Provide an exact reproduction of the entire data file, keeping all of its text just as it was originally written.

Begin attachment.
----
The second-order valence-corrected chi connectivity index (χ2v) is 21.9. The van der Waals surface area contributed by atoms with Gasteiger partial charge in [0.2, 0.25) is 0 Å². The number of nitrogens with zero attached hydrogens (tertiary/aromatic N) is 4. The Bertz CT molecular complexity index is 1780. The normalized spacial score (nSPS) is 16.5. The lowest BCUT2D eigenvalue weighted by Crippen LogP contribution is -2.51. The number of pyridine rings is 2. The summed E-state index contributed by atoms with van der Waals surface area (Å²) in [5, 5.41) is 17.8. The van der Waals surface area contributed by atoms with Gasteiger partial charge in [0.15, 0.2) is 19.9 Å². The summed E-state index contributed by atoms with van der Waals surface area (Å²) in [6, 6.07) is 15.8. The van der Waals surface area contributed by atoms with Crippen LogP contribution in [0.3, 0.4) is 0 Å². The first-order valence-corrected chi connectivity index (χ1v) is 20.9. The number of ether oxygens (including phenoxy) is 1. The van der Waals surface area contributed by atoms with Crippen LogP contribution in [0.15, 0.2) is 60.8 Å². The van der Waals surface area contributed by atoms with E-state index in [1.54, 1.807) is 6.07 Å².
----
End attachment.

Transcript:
The second-order valence-corrected chi connectivity index (χ2v) is 21.9. The van der Waals surface area contributed by atoms with Gasteiger partial charge in [0.2, 0.25) is 0 Å². The number of nitrogens with zero attached hydrogens (tertiary/aromatic N) is 4. The Bertz CT molecular complexity index is 1780. The normalized spacial score (nSPS) is 16.5. The lowest BCUT2D eigenvalue weighted by Crippen LogP contribution is -2.51. The number of pyridine rings is 2. The summed E-state index contributed by atoms with van der Waals surface area (Å²) in [5, 5.41) is 17.8. The van der Waals surface area contributed by atoms with Gasteiger partial charge in [0.15, 0.2) is 19.9 Å². The summed E-state index contributed by atoms with van der Waals surface area (Å²) in [6, 6.07) is 15.8. The van der Waals surface area contributed by atoms with Crippen LogP contribution in [0.3, 0.4) is 0 Å². The first-order valence-corrected chi connectivity index (χ1v) is 20.9. The number of ether oxygens (including phenoxy) is 1. The van der Waals surface area contributed by atoms with Crippen LogP contribution in [0.15, 0.2) is 60.8 Å². The van der Waals surface area contributed by atoms with E-state index in [1.54, 1.807) is 6.07 Å².